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Euro battle over RDR commission ban

The European parliament wants to scrap a Mifid II proposal to ban commission for independent financial advisers across the European Union.

European Commission proposals for Mifid II, published in October, would ban commission for advisers operating on an independent basis.

In response to the commission’s plan, published last month, the parliament proposed an amendment requiring advisers to simply disclose any commission to clients.

Cicero Consulting Brussels analyst Tim Gieles says if the parliament’s amendment is accepted, the FSA will need a carve-out to ensure RDR regulations banning commission could continue. He says: “The FSA got a carve-out on the first Mifid and would need a similar one for Mifid II.”

The FSA is confident it will have discretion to continue the commission ban, whatever the outcome of the directive.

A spokesman says: “While Mifid is often described as a ’maximum harmonisation’ directive, it is a directive and not regulation, which means individual countries still have to write their own rules to implement it.

The parliament’s response also puts forward an amendment to remove the obligation for advisers to disclose whether their investment advice is independent.

German MEP Markus Ferber, acting as rapporteur, says advisers should instead “clarify the basis of the advice they provide, notably the range of products they consider in providing personal recommendations to clients, whether the investment advice is provided in conjunction with the acceptance or receipt of third-party inducements”.

EA Financial Solutions managing director Minesh Patel says: “The UK tried disclosure and it was not enough. The RDR commission ban is needed to rebuild trust in our industry.”

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Comments

There are 4 comments at the moment, we would love to hear your opinion too.

  1. EA Financial Solutions managing director Minesh Patel says: “The UK tried disclosure and it was not enough. The RDR commission ban is needed to rebuild trust in our industry.”
    The thing is, there is trust in our industry. People trust their IFAs NOT the banks. However, the RDR is aimed squarely at the trusted sector and is letting the proven untrusted banking sector off Scott free. Even the EU have decided that commission is not the culprit and the FSA is about to ruin financial planning for the general public in a big way. History will show that RDR will be a disaster. Everyone knows it now and this giant mistake will cost the UK billions again and perhaps the effect of the recent financial collapse will only be the tip if the iceberg! BE WARNED UK!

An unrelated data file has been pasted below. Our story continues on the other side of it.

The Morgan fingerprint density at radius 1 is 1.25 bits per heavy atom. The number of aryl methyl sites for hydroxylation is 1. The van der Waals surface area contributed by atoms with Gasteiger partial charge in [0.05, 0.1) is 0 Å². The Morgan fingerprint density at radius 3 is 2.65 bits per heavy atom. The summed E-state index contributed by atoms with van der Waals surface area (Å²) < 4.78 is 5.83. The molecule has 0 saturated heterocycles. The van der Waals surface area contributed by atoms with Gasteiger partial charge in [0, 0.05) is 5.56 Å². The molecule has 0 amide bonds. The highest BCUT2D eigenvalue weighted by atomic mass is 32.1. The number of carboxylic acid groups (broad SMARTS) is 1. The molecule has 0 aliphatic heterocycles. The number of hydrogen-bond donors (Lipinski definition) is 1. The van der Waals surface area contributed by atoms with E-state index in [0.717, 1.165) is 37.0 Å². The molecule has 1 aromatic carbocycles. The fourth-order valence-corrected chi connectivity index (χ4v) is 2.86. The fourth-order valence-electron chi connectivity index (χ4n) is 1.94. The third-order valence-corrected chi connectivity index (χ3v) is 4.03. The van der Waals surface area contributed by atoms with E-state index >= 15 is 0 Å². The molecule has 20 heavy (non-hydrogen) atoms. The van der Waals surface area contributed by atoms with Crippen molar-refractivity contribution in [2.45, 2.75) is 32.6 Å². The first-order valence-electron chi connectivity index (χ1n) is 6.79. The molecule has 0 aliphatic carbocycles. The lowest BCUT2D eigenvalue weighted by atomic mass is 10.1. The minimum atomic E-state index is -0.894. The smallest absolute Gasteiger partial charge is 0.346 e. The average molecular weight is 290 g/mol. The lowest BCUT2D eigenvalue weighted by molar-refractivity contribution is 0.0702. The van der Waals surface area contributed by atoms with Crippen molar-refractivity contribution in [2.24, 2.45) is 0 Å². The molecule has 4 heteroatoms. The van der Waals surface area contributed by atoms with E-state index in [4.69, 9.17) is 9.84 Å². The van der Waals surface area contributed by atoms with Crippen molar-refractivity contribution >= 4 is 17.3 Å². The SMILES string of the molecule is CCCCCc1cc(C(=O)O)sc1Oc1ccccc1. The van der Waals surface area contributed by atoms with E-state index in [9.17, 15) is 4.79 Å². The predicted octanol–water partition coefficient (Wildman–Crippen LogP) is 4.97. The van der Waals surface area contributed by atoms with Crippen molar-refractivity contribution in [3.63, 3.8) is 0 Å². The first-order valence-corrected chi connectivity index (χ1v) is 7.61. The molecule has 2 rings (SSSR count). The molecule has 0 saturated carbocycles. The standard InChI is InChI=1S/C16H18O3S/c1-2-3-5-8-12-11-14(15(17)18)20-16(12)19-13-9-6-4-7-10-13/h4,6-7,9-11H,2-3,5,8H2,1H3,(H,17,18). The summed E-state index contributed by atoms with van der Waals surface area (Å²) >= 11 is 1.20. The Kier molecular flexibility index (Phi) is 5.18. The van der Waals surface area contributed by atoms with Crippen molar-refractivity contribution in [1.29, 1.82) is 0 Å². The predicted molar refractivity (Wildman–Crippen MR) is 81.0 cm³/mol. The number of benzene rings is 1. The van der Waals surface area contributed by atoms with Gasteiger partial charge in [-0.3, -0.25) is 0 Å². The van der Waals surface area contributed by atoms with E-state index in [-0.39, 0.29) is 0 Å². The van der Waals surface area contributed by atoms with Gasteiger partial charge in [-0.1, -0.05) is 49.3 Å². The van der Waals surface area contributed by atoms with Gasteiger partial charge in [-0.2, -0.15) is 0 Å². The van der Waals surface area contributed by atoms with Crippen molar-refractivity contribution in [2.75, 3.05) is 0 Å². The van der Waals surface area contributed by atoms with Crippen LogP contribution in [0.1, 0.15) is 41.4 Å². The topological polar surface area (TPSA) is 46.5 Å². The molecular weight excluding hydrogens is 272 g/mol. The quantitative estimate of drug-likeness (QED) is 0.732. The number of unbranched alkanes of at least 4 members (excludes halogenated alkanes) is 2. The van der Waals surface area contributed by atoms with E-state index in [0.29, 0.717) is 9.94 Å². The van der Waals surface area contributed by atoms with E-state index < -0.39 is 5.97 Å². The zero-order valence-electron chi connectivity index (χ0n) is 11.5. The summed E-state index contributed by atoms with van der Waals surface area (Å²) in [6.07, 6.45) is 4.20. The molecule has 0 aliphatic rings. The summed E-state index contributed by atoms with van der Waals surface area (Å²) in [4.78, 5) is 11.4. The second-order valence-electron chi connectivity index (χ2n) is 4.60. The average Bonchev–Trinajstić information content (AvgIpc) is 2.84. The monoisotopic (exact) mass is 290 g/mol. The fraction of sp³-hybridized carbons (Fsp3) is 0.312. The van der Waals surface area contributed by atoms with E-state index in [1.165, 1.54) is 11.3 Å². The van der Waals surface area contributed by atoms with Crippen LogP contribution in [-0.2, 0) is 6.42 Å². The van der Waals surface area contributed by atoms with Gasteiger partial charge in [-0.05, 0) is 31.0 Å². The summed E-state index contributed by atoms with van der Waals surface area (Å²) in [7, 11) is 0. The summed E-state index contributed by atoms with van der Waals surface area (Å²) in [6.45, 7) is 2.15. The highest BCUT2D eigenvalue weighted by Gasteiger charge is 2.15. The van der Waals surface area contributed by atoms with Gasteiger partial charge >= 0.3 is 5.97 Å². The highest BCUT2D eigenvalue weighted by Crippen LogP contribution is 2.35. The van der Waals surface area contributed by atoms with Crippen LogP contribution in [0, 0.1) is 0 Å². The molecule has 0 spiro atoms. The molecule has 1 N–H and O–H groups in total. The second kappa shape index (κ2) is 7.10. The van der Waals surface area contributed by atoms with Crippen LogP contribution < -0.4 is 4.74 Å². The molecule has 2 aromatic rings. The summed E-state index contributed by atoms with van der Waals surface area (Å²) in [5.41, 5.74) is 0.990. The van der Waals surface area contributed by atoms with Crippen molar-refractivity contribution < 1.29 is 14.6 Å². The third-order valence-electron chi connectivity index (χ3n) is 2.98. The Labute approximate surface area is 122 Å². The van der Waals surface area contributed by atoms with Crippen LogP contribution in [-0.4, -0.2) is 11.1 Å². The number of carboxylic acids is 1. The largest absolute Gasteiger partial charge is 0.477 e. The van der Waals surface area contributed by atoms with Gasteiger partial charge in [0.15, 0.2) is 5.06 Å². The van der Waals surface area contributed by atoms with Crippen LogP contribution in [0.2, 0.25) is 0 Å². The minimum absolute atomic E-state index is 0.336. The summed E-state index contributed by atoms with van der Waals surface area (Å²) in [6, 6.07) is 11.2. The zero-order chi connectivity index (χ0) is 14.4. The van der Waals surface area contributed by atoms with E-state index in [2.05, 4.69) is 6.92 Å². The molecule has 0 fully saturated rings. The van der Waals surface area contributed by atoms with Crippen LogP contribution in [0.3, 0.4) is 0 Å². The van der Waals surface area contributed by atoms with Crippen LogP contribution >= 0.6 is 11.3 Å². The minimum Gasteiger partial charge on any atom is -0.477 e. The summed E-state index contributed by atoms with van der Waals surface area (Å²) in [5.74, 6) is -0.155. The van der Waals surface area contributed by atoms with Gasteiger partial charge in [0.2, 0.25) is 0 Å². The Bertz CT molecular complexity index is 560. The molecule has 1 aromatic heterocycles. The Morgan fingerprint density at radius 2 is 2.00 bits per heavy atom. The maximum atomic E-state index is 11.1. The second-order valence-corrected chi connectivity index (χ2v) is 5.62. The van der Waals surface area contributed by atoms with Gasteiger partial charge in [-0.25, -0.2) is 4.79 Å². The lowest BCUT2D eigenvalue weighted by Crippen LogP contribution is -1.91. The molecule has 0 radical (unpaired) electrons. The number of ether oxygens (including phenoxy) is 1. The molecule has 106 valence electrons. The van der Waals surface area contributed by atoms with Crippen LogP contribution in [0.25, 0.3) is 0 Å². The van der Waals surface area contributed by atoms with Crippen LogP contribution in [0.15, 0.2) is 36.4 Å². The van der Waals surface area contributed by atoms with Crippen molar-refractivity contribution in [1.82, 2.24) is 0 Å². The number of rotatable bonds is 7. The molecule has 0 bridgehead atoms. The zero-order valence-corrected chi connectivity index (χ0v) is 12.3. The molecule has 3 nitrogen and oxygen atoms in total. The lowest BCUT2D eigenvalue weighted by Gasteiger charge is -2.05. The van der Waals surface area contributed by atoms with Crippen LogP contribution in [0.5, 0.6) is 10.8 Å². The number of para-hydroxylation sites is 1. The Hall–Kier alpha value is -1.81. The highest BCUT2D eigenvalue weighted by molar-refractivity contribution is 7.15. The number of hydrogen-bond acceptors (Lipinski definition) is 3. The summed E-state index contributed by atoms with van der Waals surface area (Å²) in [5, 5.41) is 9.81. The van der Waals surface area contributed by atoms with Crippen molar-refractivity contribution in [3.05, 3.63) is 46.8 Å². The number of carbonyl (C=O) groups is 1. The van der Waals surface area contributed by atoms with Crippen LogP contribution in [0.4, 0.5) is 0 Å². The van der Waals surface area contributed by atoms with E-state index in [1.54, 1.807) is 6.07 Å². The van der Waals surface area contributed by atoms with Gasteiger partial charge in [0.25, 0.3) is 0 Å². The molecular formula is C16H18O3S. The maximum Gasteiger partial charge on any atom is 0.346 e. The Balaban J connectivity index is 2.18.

2. Dear Minish Patel – I don’t agree. What was the objective behind commission disclosure ? What didn’t it achieve.

    It is the banks that are not trusted. Any mistrust of IFAs has largely and deliberately been generated by a self-interested, arrogant and, I would suggest, pretty incompetent regulatory system.

    If the public realised just how much the FSA, FSCS, ICO, a host of other quangos, and the tens-of-thousands of people in various compliance functions, all purporting to protect them, actually costs each and every investor, they would be shocked and annoyed.

    Has anyone carried out a proper cost-benefit analysis to determine whether this ever-expanding ‘monster’ should be killed off before it completely decimates the UK financial services sector.

  3. So the European parliament is suggesting the commission disclosure regime that we have had for years.
    Herr Ferber suggests that advisers should “clarify the basis of the advice they provide…etc., etc., again, something that we have been doing for years.
    Sorry, Minesh, but “The RDR commission ban is needed to rebuild trust in our industry.” just doesn’t cut the mustard. What has destroyed trust in this industry more than anything is attempts by FIMBRA, PIA & FSA over the last 20-odd years to restructure the industry, and failing every time to add consumer confidence: rather, it has ALWAYS had the opposite effect of leavng the public, the Press and Government more confused about this industry than it was before.
    The one successful outcome of all these attempts has been TO INCREASE COSTS & CHARGES TO THE CONSUMER.

    And now we have RDR.

    God help you all.

    Roll on retirement.

  4. A bit late, methinks. I was going to say that they’ve seen commonsense but given the gender directive that would be a stretch.

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